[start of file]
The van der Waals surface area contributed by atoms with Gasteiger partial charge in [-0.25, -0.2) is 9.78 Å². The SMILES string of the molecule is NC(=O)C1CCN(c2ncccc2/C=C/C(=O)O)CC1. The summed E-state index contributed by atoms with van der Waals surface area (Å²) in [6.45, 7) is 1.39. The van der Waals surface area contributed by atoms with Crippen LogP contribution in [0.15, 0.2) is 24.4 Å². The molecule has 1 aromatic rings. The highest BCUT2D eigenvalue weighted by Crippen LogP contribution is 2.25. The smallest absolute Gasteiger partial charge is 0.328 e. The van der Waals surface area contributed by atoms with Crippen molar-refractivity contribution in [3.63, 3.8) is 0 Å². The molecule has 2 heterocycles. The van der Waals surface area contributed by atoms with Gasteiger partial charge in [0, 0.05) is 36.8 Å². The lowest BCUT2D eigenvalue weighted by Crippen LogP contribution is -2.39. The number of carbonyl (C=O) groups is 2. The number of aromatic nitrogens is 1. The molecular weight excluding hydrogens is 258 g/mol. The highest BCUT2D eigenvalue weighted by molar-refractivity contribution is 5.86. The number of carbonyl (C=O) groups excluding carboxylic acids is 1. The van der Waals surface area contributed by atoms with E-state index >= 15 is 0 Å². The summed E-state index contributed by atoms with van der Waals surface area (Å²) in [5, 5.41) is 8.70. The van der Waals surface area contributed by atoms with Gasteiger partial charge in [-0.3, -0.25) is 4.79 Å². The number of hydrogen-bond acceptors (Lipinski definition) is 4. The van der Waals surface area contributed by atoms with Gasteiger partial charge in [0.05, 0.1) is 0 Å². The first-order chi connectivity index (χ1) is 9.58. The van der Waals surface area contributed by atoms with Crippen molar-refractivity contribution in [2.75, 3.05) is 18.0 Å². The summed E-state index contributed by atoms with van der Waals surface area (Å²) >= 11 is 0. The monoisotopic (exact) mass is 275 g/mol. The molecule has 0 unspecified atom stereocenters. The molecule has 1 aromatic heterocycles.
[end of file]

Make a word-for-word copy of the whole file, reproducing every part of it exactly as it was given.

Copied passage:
The van der Waals surface area contributed by atoms with Gasteiger partial charge in [-0.25, -0.2) is 9.78 Å². The SMILES string of the molecule is NC(=O)C1CCN(c2ncccc2/C=C/C(=O)O)CC1. The summed E-state index contributed by atoms with van der Waals surface area (Å²) in [6.45, 7) is 1.39. The van der Waals surface area contributed by atoms with Crippen LogP contribution in [0.15, 0.2) is 24.4 Å². The molecule has 1 aromatic rings. The highest BCUT2D eigenvalue weighted by Crippen LogP contribution is 2.25. The smallest absolute Gasteiger partial charge is 0.328 e. The van der Waals surface area contributed by atoms with Crippen molar-refractivity contribution in [3.63, 3.8) is 0 Å². The molecule has 2 heterocycles. The van der Waals surface area contributed by atoms with Gasteiger partial charge in [0, 0.05) is 36.8 Å². The lowest BCUT2D eigenvalue weighted by Crippen LogP contribution is -2.39. The number of carbonyl (C=O) groups is 2. The number of aromatic nitrogens is 1. The molecular weight excluding hydrogens is 258 g/mol. The highest BCUT2D eigenvalue weighted by molar-refractivity contribution is 5.86. The number of carbonyl (C=O) groups excluding carboxylic acids is 1. The van der Waals surface area contributed by atoms with E-state index >= 15 is 0 Å². The summed E-state index contributed by atoms with van der Waals surface area (Å²) in [5, 5.41) is 8.70. The van der Waals surface area contributed by atoms with Gasteiger partial charge in [-0.3, -0.25) is 4.79 Å². The number of hydrogen-bond acceptors (Lipinski definition) is 4. The van der Waals surface area contributed by atoms with Gasteiger partial charge in [0.05, 0.1) is 0 Å². The first-order chi connectivity index (χ1) is 9.58. The van der Waals surface area contributed by atoms with Crippen molar-refractivity contribution in [2.75, 3.05) is 18.0 Å². The summed E-state index contributed by atoms with van der Waals surface area (Å²) >= 11 is 0. The monoisotopic (exact) mass is 275 g/mol. The molecule has 0 unspecified atom stereocenters. The molecule has 1 aromatic heterocycles.